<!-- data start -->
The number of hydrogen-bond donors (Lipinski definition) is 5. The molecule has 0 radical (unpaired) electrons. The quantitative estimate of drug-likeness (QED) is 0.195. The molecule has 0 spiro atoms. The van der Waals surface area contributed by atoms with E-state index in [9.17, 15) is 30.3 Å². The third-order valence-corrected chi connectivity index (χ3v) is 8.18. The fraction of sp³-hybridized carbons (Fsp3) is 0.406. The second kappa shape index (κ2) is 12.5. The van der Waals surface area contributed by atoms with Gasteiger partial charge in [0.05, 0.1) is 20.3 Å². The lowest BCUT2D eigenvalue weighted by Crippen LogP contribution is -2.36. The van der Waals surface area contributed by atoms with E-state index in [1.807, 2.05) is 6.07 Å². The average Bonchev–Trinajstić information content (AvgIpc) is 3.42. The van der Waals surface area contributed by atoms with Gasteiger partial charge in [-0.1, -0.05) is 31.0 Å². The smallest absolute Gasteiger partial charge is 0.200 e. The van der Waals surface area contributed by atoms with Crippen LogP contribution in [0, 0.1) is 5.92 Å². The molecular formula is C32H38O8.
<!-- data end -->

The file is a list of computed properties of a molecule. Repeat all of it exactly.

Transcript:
The number of hydrogen-bond donors (Lipinski definition) is 5. The molecule has 0 radical (unpaired) electrons. The quantitative estimate of drug-likeness (QED) is 0.195. The molecule has 0 spiro atoms. The van der Waals surface area contributed by atoms with E-state index in [9.17, 15) is 30.3 Å². The third-order valence-corrected chi connectivity index (χ3v) is 8.18. The fraction of sp³-hybridized carbons (Fsp3) is 0.406. The second kappa shape index (κ2) is 12.5. The van der Waals surface area contributed by atoms with Gasteiger partial charge in [0.05, 0.1) is 20.3 Å². The lowest BCUT2D eigenvalue weighted by Crippen LogP contribution is -2.36. The van der Waals surface area contributed by atoms with E-state index in [1.807, 2.05) is 6.07 Å². The average Bonchev–Trinajstić information content (AvgIpc) is 3.42. The van der Waals surface area contributed by atoms with Gasteiger partial charge in [-0.1, -0.05) is 31.0 Å². The smallest absolute Gasteiger partial charge is 0.200 e. The van der Waals surface area contributed by atoms with Crippen LogP contribution in [0, 0.1) is 5.92 Å². The molecular formula is C32H38O8.